Protecting Your Trademark: Defensive Registration of Trademarks
Business owners and manufacturers of goods and services use trademarks to indicate a connection between themselves as proprietors and their goods and services in the course of trade. Trademark becomes more valuable when it acquires goodwill. Goodwill refers to the inherent value of a trademark which it derives from the recognition given to it by customers.
It is usually indicated by the earnings the trademark generates- the earnings are generated because customers recognise the brand, favour the brand and are willing to purchase the goods and services associated with that trademark. The perception customers have about a brand determines customer loyalty and goodwill.
When a brand has goodwill, less known brands may often want to ride on the goodwill of the more known or famous brands. This may occur through trademark infringement, passing off, trademark dilution or bad faith registration. One way an established brand may protect against unfair competition and bad faith registration is through defensive registration of a trademark.
When a trademark is registered, it is usually registered in relation to particular goods or a class of goods. Infringement of the trademark occurs when a person having no right to use the trademark uses it in relation to those classes of goods in respect of which the trademark was registered. 1 When a registered trademark is used by a person who has no right to use it on
unrelated goods or goods in respect of which the trademark was not registered, it amounts to trademark dilution. The proprietor of a mark may not be able to establish trademark infringement when the trademark was used in relation to goods in respect of which the mark was not registered.
Yet, the unauthorised use of his registered trademark may be injurious to his commercial interests, because it waters down the uniqueness, distinctiveness and prestigious connotations of the registered mark. 2 The concept of defensive trademark registration is premised on the consideration that the use of a registered trademark on a non-related class of goods may be prejudicial to the interest of the trademark owner. Defensive trademark registration therefore protects a well-known mark from being commercially exploited by competitors, it also preserves the prestige of the brand and prevents trademark dilution.
Defensive trademark registration permits the registration of a trademark, not for use in the course of trade or commerce, but to afford a broad scope of protection to a well-known trademark, in order to guard against the use or registration of the trademark in connection to other goods or services by unauthorised persons.
A defensive trademark registration confers trademark protection across several classes of goods and services, thereby precluding all others from registering the same mark in relation to other classes of goods or services. Section 32 of the Trademark Act provides for the defensive registration of a trademark. A trademark will only be registered as a defensive trademark if it is a registered trademark. Section 32 of the Trademark Act enumerates the conditions that must be satisfied before a trademark can be registered as a defensive trademark, they are:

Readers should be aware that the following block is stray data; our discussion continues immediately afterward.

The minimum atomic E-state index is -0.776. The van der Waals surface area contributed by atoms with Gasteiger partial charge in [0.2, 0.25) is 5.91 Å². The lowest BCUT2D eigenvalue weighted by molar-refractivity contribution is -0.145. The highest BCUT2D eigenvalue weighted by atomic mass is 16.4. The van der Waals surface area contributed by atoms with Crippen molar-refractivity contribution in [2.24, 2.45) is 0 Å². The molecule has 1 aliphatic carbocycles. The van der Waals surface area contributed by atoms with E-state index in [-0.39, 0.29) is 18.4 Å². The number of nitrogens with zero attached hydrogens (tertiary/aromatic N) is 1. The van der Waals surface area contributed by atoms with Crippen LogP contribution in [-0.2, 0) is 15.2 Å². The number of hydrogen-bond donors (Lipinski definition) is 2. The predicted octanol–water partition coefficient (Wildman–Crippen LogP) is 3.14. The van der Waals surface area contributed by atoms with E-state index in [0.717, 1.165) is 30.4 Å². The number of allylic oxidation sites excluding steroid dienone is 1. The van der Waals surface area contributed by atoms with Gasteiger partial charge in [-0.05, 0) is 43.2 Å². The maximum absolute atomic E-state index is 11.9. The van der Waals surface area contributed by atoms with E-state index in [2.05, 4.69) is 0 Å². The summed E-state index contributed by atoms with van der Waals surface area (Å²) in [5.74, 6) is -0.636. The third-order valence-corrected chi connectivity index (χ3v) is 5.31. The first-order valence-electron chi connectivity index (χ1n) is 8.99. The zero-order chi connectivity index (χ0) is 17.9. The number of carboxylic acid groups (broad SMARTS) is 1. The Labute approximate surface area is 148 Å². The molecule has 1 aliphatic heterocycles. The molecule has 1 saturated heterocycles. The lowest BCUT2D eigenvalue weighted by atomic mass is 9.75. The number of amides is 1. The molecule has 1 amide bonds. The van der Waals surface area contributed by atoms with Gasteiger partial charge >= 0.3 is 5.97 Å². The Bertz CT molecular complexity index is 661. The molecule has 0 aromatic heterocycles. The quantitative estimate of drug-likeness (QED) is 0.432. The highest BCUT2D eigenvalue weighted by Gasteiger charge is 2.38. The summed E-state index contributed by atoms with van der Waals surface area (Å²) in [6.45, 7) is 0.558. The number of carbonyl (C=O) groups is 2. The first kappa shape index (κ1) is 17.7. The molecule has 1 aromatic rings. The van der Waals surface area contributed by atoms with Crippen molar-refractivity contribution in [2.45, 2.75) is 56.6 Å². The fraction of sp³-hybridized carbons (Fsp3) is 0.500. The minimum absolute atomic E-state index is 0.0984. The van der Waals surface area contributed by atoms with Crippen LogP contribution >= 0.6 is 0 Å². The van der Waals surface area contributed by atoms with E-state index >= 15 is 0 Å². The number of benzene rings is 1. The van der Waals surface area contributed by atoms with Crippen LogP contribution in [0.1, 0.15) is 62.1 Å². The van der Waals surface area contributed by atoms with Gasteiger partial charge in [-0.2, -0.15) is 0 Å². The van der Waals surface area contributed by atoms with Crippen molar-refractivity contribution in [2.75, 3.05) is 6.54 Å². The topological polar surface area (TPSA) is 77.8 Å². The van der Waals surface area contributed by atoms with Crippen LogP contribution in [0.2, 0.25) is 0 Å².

i. The registered trademark sought to be registered as a defensive mark must consist of an invented word or words. A trademark that consists of generic words will not be eligible for registration as a defensive mark, because the proprietor cannot preclude
others from using a common or generic word.
ii. It must be registered and must have been used in relation to the goods in respect of which it was registered (known as the ‘familiar goods’), such that its use has become so well known, that its use by an unauthorised person in relation to other goods would be taken as indicating a (false) connection between the proprietor and the familiar goods. This refers to the likelihood to deceive or cause confusion which an unauthorised use of a well-known mark may occasion.
Where the above conditions are satisfied, a registered trademark will be registered as a
defensive mark irrespective of the fact that the proprietor of the familiar goods does not use or propose to use the trademark in relation to the other classes of goods in respect of which the defensive mark is registered.
For as long as the registration subsists, the defensive trademark cannot be taken off the Trademarks Register on the ground of non-use. The registration of a trademark as a defensive mark does not preclude the proprietor from applying for a regular registration of the defensive mark in respect of any goods or services. 3
A defensive trademark registration may be cancelled if the conditions which necessitated its registration as a defensive mark in the first place cease to exist. It may also be cancelled when there is no longer any registration of the trademark in the proprietor’s name other than as a defensive mark. 4 This may happen when the trademark is assigned. The use of defensive
trademark registration is a valuable strategy for the protection of well-known marks.
Contents you might like
1 Section 5(1) and section 6(1) of the Trademarks Act.
2 TG Agitha, ‘Trademark Dilution: Indian Approach’ 2008 (50) 3 Journal of the Indian Law Institute 339, 342
3 Section 32(2) of the Trademark Act.
4 Section 32(5) of the Trademark Act.